Abstract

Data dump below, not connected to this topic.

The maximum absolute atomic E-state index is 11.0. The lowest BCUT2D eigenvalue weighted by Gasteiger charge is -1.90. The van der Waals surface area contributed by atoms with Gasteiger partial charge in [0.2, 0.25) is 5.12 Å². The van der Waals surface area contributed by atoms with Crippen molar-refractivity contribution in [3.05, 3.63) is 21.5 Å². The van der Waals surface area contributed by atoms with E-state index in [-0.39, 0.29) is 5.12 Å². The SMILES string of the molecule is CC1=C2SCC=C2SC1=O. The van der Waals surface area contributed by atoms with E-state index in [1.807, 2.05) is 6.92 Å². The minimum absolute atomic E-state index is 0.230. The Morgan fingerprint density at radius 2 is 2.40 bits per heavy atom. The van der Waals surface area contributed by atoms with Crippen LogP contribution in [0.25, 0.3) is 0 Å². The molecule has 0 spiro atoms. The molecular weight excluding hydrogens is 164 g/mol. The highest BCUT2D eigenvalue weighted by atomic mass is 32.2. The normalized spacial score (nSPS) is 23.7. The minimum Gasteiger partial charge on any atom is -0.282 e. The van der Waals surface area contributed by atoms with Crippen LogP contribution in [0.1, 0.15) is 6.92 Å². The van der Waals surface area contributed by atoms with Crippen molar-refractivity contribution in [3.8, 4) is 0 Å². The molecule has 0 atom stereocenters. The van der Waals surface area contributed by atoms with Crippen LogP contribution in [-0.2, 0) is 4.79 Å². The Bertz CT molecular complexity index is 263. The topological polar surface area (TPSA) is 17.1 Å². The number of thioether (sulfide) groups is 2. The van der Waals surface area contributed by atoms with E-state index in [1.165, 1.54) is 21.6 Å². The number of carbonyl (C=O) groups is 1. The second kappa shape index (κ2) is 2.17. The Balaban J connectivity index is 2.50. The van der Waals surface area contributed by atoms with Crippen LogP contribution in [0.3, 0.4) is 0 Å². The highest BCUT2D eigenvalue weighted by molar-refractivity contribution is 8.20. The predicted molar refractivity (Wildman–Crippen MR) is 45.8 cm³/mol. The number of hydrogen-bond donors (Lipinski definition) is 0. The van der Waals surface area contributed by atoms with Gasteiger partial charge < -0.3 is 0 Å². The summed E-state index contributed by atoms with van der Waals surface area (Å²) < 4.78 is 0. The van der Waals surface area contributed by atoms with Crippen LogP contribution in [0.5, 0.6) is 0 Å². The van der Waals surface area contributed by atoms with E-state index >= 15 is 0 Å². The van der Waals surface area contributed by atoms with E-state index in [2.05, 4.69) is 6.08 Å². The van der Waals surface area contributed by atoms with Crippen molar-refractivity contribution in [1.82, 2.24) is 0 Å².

Paleomagnetic and rock magnetic measurements for 27 sites in the tonalitic ca. 108 Ma Alpine and ca. 100 Ma Ramona complexes in the suspect Yuma terrane or western zone of the Peninsular Ranges Batholith near San Diego show that single- and pseudosingle-domain magnetite carries their characteristic remanence. The Alpine and Ramona paleopoles agree with six published paleopoles from Cretaceous igneous rocks in the Yuma terrane, but all eight paleopoles are discordant for North America. Al-in-hornblende geothermobarometric depth determinations at 16 sites, plus published mapping and depth determinations, suggest that the batholith is divided into blocks by orogen-parallel faults or by orthogonal fault sets with large vertical displacements. The paleomagnetic data show that the fault blocks in the terrane underwent, on average, ENE-side-up tilting of ~10° ± 3° about an orogen-parallel axis between ca. 125 Ma and ca. 89 ± 7 Ma, but they have not been translated northward as a suspect terrane by ≥500 km, excluding Neogene opening of the Gulf of California. The tilting is attributed to torque from ENE shallow underthrusting of the Farallon plate beneath the WSW overthrusting North American plate, where subsequent extension has caused differential uplift of the fault blocks. Nonsignificant dextral displacement of ~4° ± 1° (440 ± 110 km) between the eastern and western zones of the batholith suggests that this boundary represents an intraarc fault. The large paleopole discordance found in younger sedimentary strata of Baja California is attributed mainly to compaction shallowing of the remanence and/or postdepositional remagnetization.

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